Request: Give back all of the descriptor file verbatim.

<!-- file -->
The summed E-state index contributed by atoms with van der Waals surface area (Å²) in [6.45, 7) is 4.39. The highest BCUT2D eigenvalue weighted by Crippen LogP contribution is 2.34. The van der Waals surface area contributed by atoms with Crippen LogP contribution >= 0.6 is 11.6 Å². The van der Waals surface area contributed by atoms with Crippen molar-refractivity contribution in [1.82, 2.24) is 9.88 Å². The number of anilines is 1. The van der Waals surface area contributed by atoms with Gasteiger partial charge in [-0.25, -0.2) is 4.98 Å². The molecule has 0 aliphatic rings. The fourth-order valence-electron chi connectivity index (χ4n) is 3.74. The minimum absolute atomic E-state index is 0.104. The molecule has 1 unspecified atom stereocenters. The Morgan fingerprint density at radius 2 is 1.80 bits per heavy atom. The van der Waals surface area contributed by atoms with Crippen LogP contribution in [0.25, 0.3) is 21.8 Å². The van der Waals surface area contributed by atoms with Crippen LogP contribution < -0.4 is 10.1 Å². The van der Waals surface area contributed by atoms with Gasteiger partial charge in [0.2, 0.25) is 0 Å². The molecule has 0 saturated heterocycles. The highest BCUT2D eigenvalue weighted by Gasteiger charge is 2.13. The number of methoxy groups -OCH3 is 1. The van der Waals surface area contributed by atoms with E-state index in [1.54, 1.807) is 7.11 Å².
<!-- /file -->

The summed E-state index contributed by atoms with van der Waals surface area (Å²) in [6.45, 7) is 4.39. The highest BCUT2D eigenvalue weighted by Crippen LogP contribution is 2.34. The van der Waals surface area contributed by atoms with Crippen LogP contribution >= 0.6 is 11.6 Å². The van der Waals surface area contributed by atoms with Crippen molar-refractivity contribution in [1.82, 2.24) is 9.88 Å². The number of anilines is 1. The van der Waals surface area contributed by atoms with Gasteiger partial charge in [-0.25, -0.2) is 4.98 Å². The molecule has 0 aliphatic rings. The fourth-order valence-electron chi connectivity index (χ4n) is 3.74. The minimum absolute atomic E-state index is 0.104. The molecule has 1 unspecified atom stereocenters. The Morgan fingerprint density at radius 2 is 1.80 bits per heavy atom. The van der Waals surface area contributed by atoms with Crippen LogP contribution in [0.25, 0.3) is 21.8 Å². The van der Waals surface area contributed by atoms with Crippen LogP contribution < -0.4 is 10.1 Å². The van der Waals surface area contributed by atoms with Gasteiger partial charge in [0.2, 0.25) is 0 Å². The molecule has 0 saturated heterocycles. The highest BCUT2D eigenvalue weighted by Gasteiger charge is 2.13. The number of methoxy groups -OCH3 is 1. The van der Waals surface area contributed by atoms with E-state index in [1.54, 1.807) is 7.11 Å².